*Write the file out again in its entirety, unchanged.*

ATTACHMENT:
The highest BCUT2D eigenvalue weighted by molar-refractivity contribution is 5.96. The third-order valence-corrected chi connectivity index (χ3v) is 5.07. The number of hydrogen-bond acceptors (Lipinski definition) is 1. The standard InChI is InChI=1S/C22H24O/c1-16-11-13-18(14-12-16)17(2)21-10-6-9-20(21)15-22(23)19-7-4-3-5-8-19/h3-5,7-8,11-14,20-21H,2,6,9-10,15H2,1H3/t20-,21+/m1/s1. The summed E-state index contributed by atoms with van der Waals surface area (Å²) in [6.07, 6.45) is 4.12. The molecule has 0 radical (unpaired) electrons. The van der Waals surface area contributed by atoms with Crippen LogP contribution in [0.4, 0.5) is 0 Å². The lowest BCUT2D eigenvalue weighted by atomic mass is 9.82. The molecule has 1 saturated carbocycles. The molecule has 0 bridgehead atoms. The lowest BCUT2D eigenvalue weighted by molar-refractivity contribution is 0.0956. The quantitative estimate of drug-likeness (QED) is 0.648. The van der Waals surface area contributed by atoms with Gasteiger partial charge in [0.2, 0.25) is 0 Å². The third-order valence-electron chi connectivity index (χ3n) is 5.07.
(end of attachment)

The highest BCUT2D eigenvalue weighted by molar-refractivity contribution is 5.96. The third-order valence-corrected chi connectivity index (χ3v) is 5.07. The number of hydrogen-bond acceptors (Lipinski definition) is 1. The standard InChI is InChI=1S/C22H24O/c1-16-11-13-18(14-12-16)17(2)21-10-6-9-20(21)15-22(23)19-7-4-3-5-8-19/h3-5,7-8,11-14,20-21H,2,6,9-10,15H2,1H3/t20-,21+/m1/s1. The summed E-state index contributed by atoms with van der Waals surface area (Å²) in [6.07, 6.45) is 4.12. The molecule has 0 radical (unpaired) electrons. The van der Waals surface area contributed by atoms with Crippen LogP contribution in [0.4, 0.5) is 0 Å². The lowest BCUT2D eigenvalue weighted by atomic mass is 9.82. The molecule has 1 saturated carbocycles. The molecule has 0 bridgehead atoms. The lowest BCUT2D eigenvalue weighted by molar-refractivity contribution is 0.0956. The quantitative estimate of drug-likeness (QED) is 0.648. The van der Waals surface area contributed by atoms with Gasteiger partial charge in [0.2, 0.25) is 0 Å². The third-order valence-electron chi connectivity index (χ3n) is 5.07.